Demand for quicker progress towards making Scotland’s stations ‘step-free’

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Faster action to make Scottish railway stations accessible to passengers with wheelchairs and pushchairs was urged today after it emerged that only around one in ten are “step-free”.

The Scottish Greens also highlighted slow progress since 2014, with just six more stations being upgraded.

Only 40 of more than 350 stations in Scotland are officially fully accessible to wheelchair users and people with prams and buggies

Only 40 of more than 350 stations in Scotland are officially fully accessible to wheelchair users and people with prams and buggies

A total of 40 of more than 350 Scottish stations are officially “step-free”, according to a freedom of information request by the party. Others may have platforms accessible via paths.

Funding for lifts and ramps is provide by the UK government, with stations being selected for improvements by the Scottish Government’s Transport Scotland agency.

The Greens said fines imposed on ScotRail for failing tough service quality standards could also be used.

Transport Scotland said Network Rail had completed access upgrades during its five-year spending period to next March at Blairhill, Elgin, Hamilton Central and Westerton, with Kilmarnock and Kilwinning also due to be completed by then.

Improvements are also planned at Pitlochry, Aviemore and Nairn.

Greens transport spokesman John Finnie said: “The travelling public, including people with mobility issues and families using buggies and prams, deserve an easily-accessible network as our railways are a public service.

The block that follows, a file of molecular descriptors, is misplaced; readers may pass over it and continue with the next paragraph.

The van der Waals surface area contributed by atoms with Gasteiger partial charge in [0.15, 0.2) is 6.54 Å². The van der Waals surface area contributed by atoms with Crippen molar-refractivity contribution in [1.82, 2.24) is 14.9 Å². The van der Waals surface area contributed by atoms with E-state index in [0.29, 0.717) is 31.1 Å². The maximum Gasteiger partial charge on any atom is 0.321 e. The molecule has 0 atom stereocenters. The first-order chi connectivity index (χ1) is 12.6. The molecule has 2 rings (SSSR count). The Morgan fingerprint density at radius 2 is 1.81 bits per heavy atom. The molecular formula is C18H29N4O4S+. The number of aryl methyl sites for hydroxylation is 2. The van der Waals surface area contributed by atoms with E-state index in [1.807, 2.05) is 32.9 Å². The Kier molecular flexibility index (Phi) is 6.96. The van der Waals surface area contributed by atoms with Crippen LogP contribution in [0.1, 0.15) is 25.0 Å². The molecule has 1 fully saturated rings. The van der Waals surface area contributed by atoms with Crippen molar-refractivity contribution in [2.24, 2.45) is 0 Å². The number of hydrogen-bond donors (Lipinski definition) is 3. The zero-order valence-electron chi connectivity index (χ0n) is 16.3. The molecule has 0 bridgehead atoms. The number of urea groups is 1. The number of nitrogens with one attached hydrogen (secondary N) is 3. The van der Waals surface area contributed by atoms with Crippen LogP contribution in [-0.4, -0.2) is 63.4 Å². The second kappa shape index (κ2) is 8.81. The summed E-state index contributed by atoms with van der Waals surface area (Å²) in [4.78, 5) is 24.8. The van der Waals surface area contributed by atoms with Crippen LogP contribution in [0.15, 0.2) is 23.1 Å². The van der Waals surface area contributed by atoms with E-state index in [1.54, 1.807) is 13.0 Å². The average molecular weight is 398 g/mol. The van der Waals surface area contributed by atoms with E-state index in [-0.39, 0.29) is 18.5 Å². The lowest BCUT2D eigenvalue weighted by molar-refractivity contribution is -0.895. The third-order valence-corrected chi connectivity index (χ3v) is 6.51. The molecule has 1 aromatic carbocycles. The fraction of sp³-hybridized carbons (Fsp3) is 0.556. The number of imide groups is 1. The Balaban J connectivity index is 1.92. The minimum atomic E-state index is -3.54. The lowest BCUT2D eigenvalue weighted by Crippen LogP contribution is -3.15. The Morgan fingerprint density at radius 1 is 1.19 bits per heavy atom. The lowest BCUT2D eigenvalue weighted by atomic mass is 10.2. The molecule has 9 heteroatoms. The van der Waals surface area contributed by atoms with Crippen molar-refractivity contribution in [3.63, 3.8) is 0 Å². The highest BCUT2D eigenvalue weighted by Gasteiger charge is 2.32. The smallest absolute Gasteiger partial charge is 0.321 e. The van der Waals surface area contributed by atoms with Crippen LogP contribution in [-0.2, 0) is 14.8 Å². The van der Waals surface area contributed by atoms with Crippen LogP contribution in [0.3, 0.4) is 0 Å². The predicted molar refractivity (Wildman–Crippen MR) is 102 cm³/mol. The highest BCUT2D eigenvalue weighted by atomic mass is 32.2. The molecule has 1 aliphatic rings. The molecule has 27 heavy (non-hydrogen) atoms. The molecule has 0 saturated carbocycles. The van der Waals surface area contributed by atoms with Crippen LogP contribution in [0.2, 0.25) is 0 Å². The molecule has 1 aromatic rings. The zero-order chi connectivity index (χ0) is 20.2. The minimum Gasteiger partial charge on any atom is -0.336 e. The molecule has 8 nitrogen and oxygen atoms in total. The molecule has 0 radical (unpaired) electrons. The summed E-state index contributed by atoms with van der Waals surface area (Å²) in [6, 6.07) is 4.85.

“The Scottish Government is moving too slowly on this issue. Indeed, there’s an irony as the financial penalties incurred by ScotRail for poor performance help fund the necessary improvements.

“We clearly shouldn’t be relying on a poor rail service to generate the cash for step-free stations and platforms.”

A spokesman for the UK Department for Transport (DfT) said: “We are determined we remove any barriers faced by disabled people.

“We know there is more to do – that is why this year we launched the inclusive transport strategy, which aims to make the entire transport network accessible by 2030.”

The DfT said it expected to announce in April the next station upgrades, having received nominations last month.

It said £300 million would be spent on the work across Britain from 2019 to 2024.

A Transport Scotland spokesperson said: “We have worked closely with ScotRail and Network Rail in developing a nomination list for stations, which has now been submitted for consideration.

“The Scottish Government funds significant accessibility improvements across Scotland, with further schemes under consideration.”